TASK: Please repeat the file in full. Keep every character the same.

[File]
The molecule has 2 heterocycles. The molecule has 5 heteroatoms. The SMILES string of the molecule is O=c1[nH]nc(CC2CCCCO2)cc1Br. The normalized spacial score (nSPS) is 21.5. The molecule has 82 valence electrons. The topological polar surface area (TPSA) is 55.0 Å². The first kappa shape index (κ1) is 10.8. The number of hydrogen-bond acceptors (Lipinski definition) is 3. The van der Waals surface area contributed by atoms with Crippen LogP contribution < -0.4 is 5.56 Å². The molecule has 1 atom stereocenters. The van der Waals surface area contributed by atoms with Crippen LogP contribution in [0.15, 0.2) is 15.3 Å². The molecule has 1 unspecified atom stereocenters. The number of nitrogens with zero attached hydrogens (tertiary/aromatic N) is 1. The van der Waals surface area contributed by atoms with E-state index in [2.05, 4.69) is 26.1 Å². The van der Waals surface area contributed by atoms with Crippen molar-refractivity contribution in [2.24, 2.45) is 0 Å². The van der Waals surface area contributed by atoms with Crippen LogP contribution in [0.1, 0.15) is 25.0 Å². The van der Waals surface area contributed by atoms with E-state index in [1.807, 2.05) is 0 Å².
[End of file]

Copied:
The molecule has 2 heterocycles. The molecule has 5 heteroatoms. The SMILES string of the molecule is O=c1[nH]nc(CC2CCCCO2)cc1Br. The normalized spacial score (nSPS) is 21.5. The molecule has 82 valence electrons. The topological polar surface area (TPSA) is 55.0 Å². The first kappa shape index (κ1) is 10.8. The number of hydrogen-bond acceptors (Lipinski definition) is 3. The van der Waals surface area contributed by atoms with Crippen LogP contribution < -0.4 is 5.56 Å². The molecule has 1 atom stereocenters. The van der Waals surface area contributed by atoms with Crippen LogP contribution in [0.15, 0.2) is 15.3 Å². The molecule has 1 unspecified atom stereocenters. The number of nitrogens with zero attached hydrogens (tertiary/aromatic N) is 1. The van der Waals surface area contributed by atoms with E-state index in [2.05, 4.69) is 26.1 Å². The van der Waals surface area contributed by atoms with Crippen molar-refractivity contribution in [2.24, 2.45) is 0 Å². The van der Waals surface area contributed by atoms with Crippen LogP contribution in [0.1, 0.15) is 25.0 Å². The van der Waals surface area contributed by atoms with E-state index in [1.807, 2.05) is 0 Å².